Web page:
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For today’s post, instead of introducing you to a historical woman who was a real trailblazer, I’d like to highlight two important books—published almost exactly 50 years apart—that symbolize the progress women in America have made over the past half century.
The first book, which has just been republished with an introduction by Anna Quindlen, was credited with starting second-wave feminism. The Feminine Mystique by Betty Friedan (who died in 2006), addressed the simmering unhappiness felt by suburban housewives across the country in the in the late 1950’s and early 1960’s. Friedan, who had given up a prestigious Ph.D fellowship in psychology because her boyfriend felt that it would “threaten their relationship,” spent years in the New York Public Library researching Freud, Maslow, Margaret Mead and David Riesman in order to better understand (and skewer) the myth of “the happy housewife.” She also examined the pervasive messages in women’s magazines (both editorial and advertising), which urged women to center their lives around their husbands and children while simultaneously scolding them for their failure to be flawless.
Friedan focused on what was then called "the problem that has no name," which was the unhappiness and sense of unease that many suburban housewives felt in post-World War II America. Without doubt, her book galvanized women and has been considered essential reading for any student of women's issues. Friedan worked for a short while as a reporter for radical newspapers, and even had a file with the F.B.I. She had critics from almost every walk of life, but there can be no denying that The Feminine Mystique changed the way millions of women regarded their life choices.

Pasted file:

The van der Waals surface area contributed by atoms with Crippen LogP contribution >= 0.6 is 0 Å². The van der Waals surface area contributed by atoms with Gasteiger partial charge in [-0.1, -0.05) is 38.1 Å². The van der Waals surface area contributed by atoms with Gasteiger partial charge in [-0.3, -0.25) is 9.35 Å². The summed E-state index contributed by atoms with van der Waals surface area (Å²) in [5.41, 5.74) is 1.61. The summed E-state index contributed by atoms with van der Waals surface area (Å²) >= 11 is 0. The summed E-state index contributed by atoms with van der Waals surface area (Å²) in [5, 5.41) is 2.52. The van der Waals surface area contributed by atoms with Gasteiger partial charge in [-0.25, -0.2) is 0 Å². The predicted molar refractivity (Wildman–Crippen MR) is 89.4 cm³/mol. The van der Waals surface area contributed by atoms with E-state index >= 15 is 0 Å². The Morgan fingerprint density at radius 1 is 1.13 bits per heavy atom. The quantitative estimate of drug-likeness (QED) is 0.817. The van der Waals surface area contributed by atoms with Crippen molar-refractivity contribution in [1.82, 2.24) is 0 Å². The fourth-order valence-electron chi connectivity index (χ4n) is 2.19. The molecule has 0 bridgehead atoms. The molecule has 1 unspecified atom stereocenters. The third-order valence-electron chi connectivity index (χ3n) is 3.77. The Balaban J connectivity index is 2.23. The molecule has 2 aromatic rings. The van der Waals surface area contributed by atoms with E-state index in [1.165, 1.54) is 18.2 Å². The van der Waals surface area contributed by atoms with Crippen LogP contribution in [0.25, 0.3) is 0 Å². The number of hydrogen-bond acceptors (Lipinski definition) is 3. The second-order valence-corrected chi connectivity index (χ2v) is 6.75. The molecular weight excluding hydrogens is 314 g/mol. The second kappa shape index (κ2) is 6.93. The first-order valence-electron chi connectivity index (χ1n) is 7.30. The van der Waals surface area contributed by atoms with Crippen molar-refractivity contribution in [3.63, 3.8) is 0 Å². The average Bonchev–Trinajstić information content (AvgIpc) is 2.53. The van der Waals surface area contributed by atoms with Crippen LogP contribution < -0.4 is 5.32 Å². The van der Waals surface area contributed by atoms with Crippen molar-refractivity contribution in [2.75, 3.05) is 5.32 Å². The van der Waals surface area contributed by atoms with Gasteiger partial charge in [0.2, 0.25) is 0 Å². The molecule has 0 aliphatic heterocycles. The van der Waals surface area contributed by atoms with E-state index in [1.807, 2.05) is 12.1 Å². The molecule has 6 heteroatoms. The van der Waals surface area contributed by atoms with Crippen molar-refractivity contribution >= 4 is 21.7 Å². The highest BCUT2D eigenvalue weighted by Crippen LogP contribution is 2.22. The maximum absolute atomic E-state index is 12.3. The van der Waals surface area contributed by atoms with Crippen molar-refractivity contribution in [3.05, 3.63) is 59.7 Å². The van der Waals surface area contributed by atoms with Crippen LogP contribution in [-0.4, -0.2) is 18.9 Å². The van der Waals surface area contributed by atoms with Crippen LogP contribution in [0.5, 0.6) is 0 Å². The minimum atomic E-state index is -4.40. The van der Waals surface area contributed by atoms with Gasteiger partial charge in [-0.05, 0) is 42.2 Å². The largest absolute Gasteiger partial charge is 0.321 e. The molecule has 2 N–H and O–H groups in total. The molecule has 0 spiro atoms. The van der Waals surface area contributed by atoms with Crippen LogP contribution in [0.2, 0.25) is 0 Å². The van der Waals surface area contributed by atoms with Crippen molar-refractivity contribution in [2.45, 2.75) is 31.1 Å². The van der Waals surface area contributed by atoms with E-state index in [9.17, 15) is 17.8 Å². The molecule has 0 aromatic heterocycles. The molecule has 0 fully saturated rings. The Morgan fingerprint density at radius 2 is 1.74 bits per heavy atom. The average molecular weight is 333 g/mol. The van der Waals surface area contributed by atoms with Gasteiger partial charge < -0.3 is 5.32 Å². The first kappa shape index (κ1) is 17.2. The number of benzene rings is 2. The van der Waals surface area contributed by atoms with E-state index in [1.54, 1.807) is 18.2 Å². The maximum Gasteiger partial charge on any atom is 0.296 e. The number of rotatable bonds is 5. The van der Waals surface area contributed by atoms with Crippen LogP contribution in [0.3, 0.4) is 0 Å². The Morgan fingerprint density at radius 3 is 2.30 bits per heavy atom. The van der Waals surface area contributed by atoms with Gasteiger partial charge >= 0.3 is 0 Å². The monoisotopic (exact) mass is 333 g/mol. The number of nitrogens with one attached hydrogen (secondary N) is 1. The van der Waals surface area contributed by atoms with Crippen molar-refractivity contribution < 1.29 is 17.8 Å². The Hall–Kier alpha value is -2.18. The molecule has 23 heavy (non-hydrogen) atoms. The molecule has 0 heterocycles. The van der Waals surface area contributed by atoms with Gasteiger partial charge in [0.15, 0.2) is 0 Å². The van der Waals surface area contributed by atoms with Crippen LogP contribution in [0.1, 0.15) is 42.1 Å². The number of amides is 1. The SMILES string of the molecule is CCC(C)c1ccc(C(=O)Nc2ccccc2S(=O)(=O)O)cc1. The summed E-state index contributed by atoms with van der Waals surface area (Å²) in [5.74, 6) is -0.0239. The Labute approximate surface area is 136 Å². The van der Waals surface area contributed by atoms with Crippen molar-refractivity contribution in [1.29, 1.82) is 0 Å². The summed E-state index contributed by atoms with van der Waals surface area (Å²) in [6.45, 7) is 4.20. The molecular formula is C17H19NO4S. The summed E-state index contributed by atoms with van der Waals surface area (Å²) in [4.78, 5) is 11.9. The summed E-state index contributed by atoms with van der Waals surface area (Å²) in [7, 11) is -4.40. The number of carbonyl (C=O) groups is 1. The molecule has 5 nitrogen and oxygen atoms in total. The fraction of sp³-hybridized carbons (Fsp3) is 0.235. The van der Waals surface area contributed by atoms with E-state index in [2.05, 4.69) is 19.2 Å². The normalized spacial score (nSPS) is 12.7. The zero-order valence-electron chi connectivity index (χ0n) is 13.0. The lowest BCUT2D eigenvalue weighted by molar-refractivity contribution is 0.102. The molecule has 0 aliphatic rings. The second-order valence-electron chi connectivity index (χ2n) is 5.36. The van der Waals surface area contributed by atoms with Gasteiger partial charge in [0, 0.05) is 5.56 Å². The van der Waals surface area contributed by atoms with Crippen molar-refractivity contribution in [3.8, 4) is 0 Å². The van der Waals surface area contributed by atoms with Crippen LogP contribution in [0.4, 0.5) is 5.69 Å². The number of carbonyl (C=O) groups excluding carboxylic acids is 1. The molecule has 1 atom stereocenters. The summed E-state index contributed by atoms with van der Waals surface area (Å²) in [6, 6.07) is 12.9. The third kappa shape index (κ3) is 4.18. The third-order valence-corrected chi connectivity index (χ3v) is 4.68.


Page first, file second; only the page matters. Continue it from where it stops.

The second book, which was just recently published, is Lean In by 38 year old Sheryl Sandberg. She is the wildly successful COO of Facebook, who has two degrees from Harvard and at age 29 was Chief of Staff at The U.S. Treasury. Every year since 2007, she has been included in Fortune magazine's list of the 50 most powerful women. In other words, she is the type of woman who simply didn't exist back when Betty Friedan published her controversial book in 1963--when women couldn't even gain admission to Harvard.
Like Friedan, Sandberg is receiving a great deal of criticism for her book because it suggests that women need to be more proactive when it comes to creating an effective professional life. Her book began when she delivered a 2010 speech at a TED conference, and was also influenced by speeches she delivered at Barnard and Harvard Business School. Sandberg makes suggestions to her readers like, "You will never know what you are capable of unless you try," and "Don't let your fears overwhelm your desire."
In today's world, it's important to remember that 70 percent of women with children in the U.S. have jobs outside the home and that for the past 30 years more women have earned college degrees than men. In light of those two statistics, it doesn't make sense to her that women still earn only about 77c for every dollar earned by a man. She argues that "We deserve equal pay, we deserve an equal voice, and we deserve to sit at any table we want to sit at."
These two books--from totally different authors--are thought provoking and "revolutionary" in their own separate ways. It's helpful for us to look at what life was like before women had any economic clout, and it's also useful to hear ideas about how to best capitalize on our careers.